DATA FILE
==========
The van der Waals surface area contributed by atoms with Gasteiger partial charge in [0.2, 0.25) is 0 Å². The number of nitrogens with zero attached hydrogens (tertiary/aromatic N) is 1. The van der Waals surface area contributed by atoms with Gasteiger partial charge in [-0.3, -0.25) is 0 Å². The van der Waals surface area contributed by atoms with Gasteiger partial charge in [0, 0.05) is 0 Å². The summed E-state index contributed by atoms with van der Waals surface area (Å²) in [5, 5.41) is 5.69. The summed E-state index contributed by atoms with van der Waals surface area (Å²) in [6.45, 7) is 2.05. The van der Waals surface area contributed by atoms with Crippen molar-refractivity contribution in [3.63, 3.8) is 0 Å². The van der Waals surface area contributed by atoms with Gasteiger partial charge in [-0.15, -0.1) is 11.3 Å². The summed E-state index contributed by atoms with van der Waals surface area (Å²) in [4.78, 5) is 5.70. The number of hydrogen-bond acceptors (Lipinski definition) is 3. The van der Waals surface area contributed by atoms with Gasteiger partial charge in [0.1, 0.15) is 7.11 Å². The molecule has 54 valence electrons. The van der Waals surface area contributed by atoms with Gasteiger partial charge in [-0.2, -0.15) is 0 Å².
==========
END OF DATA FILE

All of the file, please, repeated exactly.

The van der Waals surface area contributed by atoms with Gasteiger partial charge in [0.2, 0.25) is 0 Å². The number of nitrogens with zero attached hydrogens (tertiary/aromatic N) is 1. The van der Waals surface area contributed by atoms with Gasteiger partial charge in [-0.3, -0.25) is 0 Å². The van der Waals surface area contributed by atoms with Gasteiger partial charge in [0, 0.05) is 0 Å². The summed E-state index contributed by atoms with van der Waals surface area (Å²) in [5, 5.41) is 5.69. The summed E-state index contributed by atoms with van der Waals surface area (Å²) in [6.45, 7) is 2.05. The van der Waals surface area contributed by atoms with Crippen molar-refractivity contribution in [3.63, 3.8) is 0 Å². The van der Waals surface area contributed by atoms with Gasteiger partial charge in [-0.15, -0.1) is 11.3 Å². The summed E-state index contributed by atoms with van der Waals surface area (Å²) in [4.78, 5) is 5.70. The number of hydrogen-bond acceptors (Lipinski definition) is 3. The van der Waals surface area contributed by atoms with Gasteiger partial charge in [0.1, 0.15) is 7.11 Å². The molecule has 54 valence electrons. The van der Waals surface area contributed by atoms with Gasteiger partial charge in [-0.2, -0.15) is 0 Å².